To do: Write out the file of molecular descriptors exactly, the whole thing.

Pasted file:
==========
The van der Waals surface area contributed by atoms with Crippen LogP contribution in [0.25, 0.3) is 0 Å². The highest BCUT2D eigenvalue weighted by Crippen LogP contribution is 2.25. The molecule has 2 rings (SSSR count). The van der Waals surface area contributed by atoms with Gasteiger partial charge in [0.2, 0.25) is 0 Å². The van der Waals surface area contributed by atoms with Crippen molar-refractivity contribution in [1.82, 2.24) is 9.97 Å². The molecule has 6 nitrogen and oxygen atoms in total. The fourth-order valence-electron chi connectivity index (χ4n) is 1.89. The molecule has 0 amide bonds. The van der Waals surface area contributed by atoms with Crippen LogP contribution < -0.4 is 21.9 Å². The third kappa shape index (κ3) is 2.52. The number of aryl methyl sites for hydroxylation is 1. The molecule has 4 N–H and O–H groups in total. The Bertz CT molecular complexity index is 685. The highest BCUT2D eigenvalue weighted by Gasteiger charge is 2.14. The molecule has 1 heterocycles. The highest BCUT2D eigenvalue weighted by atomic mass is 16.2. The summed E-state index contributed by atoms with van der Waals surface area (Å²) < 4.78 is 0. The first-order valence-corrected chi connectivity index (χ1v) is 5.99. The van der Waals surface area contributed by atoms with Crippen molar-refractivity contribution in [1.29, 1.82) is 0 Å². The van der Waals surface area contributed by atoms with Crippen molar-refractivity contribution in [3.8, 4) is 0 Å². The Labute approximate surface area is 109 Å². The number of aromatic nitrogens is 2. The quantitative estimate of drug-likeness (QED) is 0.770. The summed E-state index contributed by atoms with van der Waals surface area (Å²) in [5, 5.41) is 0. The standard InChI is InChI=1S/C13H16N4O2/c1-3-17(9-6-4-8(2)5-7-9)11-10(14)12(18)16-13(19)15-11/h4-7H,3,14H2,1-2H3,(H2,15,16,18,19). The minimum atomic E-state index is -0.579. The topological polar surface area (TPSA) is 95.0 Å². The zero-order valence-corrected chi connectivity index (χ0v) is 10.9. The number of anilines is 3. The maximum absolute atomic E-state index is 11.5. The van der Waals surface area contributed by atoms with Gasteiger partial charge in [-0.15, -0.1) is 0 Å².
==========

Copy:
The van der Waals surface area contributed by atoms with Crippen LogP contribution in [0.25, 0.3) is 0 Å². The highest BCUT2D eigenvalue weighted by Crippen LogP contribution is 2.25. The molecule has 2 rings (SSSR count). The van der Waals surface area contributed by atoms with Gasteiger partial charge in [0.2, 0.25) is 0 Å². The van der Waals surface area contributed by atoms with Crippen molar-refractivity contribution in [1.82, 2.24) is 9.97 Å². The molecule has 6 nitrogen and oxygen atoms in total. The fourth-order valence-electron chi connectivity index (χ4n) is 1.89. The molecule has 0 amide bonds. The van der Waals surface area contributed by atoms with Crippen LogP contribution < -0.4 is 21.9 Å². The third kappa shape index (κ3) is 2.52. The number of aryl methyl sites for hydroxylation is 1. The molecule has 4 N–H and O–H groups in total. The Bertz CT molecular complexity index is 685. The highest BCUT2D eigenvalue weighted by Gasteiger charge is 2.14. The molecule has 1 heterocycles. The highest BCUT2D eigenvalue weighted by atomic mass is 16.2. The summed E-state index contributed by atoms with van der Waals surface area (Å²) < 4.78 is 0. The first-order valence-corrected chi connectivity index (χ1v) is 5.99. The van der Waals surface area contributed by atoms with Crippen molar-refractivity contribution in [1.29, 1.82) is 0 Å². The van der Waals surface area contributed by atoms with Crippen molar-refractivity contribution in [3.8, 4) is 0 Å². The Labute approximate surface area is 109 Å². The number of aromatic nitrogens is 2. The quantitative estimate of drug-likeness (QED) is 0.770. The summed E-state index contributed by atoms with van der Waals surface area (Å²) in [5, 5.41) is 0. The standard InChI is InChI=1S/C13H16N4O2/c1-3-17(9-6-4-8(2)5-7-9)11-10(14)12(18)16-13(19)15-11/h4-7H,3,14H2,1-2H3,(H2,15,16,18,19). The minimum atomic E-state index is -0.579. The topological polar surface area (TPSA) is 95.0 Å². The zero-order valence-corrected chi connectivity index (χ0v) is 10.9. The number of anilines is 3. The maximum absolute atomic E-state index is 11.5. The van der Waals surface area contributed by atoms with Gasteiger partial charge in [-0.15, -0.1) is 0 Å².